What were the major educational changes during the Sixties?
Some of the major assumptions, many of the practices, and most of the myths of higher education were badly shaken. There is no doubt that some transformations took place. There is considerable question, however, whether the transformations provided the foundation for anything enduring.
At many institutions the traditional curriculum has been greatly modified or abandoned in favor of more “experimental” courses. Apart from the occasional vice of promoting non-courses, experimentalism has mainly meant things like encouraging students to initiate courses or to share in formulating them; placing less emphasis upon grades or devising new symbols of performance; adopting an open-minded view of what will be acceptable as “work” in a course; and, in general, making it possible for students to choose the mode and pace of their studies.
The virtue of experimentalism is to have recognized, and to have attempted to break with, the passive character of the “educational process,” as it is called, at most institutions, especially at the larger ones. This is a step forward, as virtue usually is, but hardly a revolution. Above all, it evades rather than confronts the great change which has come over the students of the Sixties and which is expressed in their hostility toward curricula designed to prepare them for a “place” in the job structure of society. Many able students plainly want no part of what America has customarily offered its college graduates. Although experimental courses tend to reflect this anti-vocationalism, they also tend to exacerbate the powerlessness which is the lot of those who renounce a vocational calling.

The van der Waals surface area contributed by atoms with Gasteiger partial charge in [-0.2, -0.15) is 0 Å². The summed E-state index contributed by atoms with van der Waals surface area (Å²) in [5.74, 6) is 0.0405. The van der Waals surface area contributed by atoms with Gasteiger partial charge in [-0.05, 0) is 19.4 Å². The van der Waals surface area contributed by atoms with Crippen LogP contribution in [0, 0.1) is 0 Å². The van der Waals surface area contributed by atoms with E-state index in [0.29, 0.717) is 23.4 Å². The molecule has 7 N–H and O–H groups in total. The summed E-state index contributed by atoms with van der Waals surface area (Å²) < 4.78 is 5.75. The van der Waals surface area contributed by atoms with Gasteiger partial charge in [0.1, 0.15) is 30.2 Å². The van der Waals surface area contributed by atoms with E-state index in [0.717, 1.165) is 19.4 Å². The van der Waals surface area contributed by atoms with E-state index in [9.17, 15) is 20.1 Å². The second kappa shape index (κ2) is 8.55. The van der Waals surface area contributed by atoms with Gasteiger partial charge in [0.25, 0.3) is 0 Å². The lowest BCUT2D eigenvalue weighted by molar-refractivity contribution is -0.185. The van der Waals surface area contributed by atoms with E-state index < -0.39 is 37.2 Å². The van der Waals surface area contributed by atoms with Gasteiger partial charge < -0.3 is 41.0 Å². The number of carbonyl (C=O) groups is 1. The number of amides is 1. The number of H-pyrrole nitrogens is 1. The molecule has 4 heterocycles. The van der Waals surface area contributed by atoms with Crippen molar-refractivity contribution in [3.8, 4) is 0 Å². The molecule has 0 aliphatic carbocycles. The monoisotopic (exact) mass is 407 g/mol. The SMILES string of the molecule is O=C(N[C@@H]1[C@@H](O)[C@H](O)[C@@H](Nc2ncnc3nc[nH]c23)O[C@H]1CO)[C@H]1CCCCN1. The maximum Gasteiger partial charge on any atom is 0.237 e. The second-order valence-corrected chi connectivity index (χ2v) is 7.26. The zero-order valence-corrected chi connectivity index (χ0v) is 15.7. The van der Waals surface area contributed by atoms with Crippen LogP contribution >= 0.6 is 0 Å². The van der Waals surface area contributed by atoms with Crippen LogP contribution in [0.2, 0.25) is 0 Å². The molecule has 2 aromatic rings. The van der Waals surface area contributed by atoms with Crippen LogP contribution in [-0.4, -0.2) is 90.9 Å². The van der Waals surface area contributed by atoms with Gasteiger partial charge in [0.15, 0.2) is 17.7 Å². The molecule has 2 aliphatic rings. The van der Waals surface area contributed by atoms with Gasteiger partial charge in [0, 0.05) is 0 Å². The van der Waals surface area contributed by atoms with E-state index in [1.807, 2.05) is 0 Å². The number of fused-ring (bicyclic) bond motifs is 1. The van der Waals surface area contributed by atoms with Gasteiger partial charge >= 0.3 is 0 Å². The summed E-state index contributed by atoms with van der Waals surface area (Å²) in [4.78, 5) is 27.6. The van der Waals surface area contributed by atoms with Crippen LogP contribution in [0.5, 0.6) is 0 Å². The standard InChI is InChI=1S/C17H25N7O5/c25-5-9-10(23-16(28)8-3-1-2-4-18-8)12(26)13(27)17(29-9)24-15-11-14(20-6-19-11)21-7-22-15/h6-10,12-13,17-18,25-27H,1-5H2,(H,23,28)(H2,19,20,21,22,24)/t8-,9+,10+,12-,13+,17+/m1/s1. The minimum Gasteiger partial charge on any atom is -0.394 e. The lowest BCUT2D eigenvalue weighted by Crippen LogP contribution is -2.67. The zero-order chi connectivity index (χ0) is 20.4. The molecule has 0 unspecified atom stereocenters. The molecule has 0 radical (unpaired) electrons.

“Student participation” was another of the novelties of the period. The most controversial questions here centered around the matters of faculty appointments and promotion, student admissions, and degree requirements. Now that rhetoric and passions have subsided, it can be clearly seen that neither the great hopes of the challengers nor the great fears of the defenders have been fulfilled.
The most explosive possibilities of “participation” appeared in the controversies surrounding the establishment of black studies programs or departments. There was an evident split between those blacks, on the one side, who looked upon the programs as a way of introducing a neglected subject matter and altering the racial composition of faculties and student bodies and, on the other side, those who conceived the programs as training camps for activists and staging grounds for struggle in the ghetto. It is too early to judge which, if either, of these elements will win, or whether they will remain in tension. It is also too early to determine whether blacks will insist on segregating their programs and personnel, thereby consolidating independent enclaves within the universities, or whether they will consent to one or another form of integration. However this comes out, a truly profound change in American society will have taken place only when black youth can look forward with the same confidence as white youth to college attendance as an almost normal part of growing …